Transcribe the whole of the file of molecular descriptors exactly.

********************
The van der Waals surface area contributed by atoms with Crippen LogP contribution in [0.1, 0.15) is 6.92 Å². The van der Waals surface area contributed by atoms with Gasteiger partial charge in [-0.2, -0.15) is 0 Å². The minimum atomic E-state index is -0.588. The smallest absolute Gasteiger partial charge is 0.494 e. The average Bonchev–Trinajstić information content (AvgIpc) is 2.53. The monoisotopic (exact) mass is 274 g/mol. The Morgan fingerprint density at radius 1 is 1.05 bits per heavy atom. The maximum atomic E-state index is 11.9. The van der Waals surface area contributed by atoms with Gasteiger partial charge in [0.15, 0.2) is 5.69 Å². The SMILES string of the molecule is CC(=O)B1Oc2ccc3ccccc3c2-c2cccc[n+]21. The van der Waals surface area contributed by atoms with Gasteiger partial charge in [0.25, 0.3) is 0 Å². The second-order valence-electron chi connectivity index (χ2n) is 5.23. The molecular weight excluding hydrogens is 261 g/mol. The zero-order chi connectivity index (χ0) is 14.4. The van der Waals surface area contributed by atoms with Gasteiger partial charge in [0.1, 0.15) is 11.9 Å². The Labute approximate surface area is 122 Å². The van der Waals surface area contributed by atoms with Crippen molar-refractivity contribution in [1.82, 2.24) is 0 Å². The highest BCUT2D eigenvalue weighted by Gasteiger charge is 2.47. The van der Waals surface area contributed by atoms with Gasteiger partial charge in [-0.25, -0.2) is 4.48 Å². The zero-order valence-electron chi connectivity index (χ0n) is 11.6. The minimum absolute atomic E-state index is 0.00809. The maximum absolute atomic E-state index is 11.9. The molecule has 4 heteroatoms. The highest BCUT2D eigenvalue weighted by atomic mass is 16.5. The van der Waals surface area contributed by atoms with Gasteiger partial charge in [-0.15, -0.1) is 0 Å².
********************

The van der Waals surface area contributed by atoms with Crippen LogP contribution in [0.1, 0.15) is 6.92 Å². The van der Waals surface area contributed by atoms with Gasteiger partial charge in [-0.2, -0.15) is 0 Å². The minimum atomic E-state index is -0.588. The smallest absolute Gasteiger partial charge is 0.494 e. The average Bonchev–Trinajstić information content (AvgIpc) is 2.53. The monoisotopic (exact) mass is 274 g/mol. The Morgan fingerprint density at radius 1 is 1.05 bits per heavy atom. The maximum atomic E-state index is 11.9. The van der Waals surface area contributed by atoms with Gasteiger partial charge in [0.15, 0.2) is 5.69 Å². The SMILES string of the molecule is CC(=O)B1Oc2ccc3ccccc3c2-c2cccc[n+]21. The van der Waals surface area contributed by atoms with Gasteiger partial charge in [0.25, 0.3) is 0 Å². The second-order valence-electron chi connectivity index (χ2n) is 5.23. The molecular weight excluding hydrogens is 261 g/mol. The zero-order chi connectivity index (χ0) is 14.4. The van der Waals surface area contributed by atoms with Gasteiger partial charge in [0.1, 0.15) is 11.9 Å². The Labute approximate surface area is 122 Å². The van der Waals surface area contributed by atoms with Crippen molar-refractivity contribution in [1.82, 2.24) is 0 Å². The highest BCUT2D eigenvalue weighted by Gasteiger charge is 2.47. The van der Waals surface area contributed by atoms with Gasteiger partial charge in [-0.25, -0.2) is 4.48 Å². The zero-order valence-electron chi connectivity index (χ0n) is 11.6. The minimum absolute atomic E-state index is 0.00809. The maximum absolute atomic E-state index is 11.9. The molecule has 4 heteroatoms. The highest BCUT2D eigenvalue weighted by atomic mass is 16.5. The van der Waals surface area contributed by atoms with Gasteiger partial charge in [-0.15, -0.1) is 0 Å².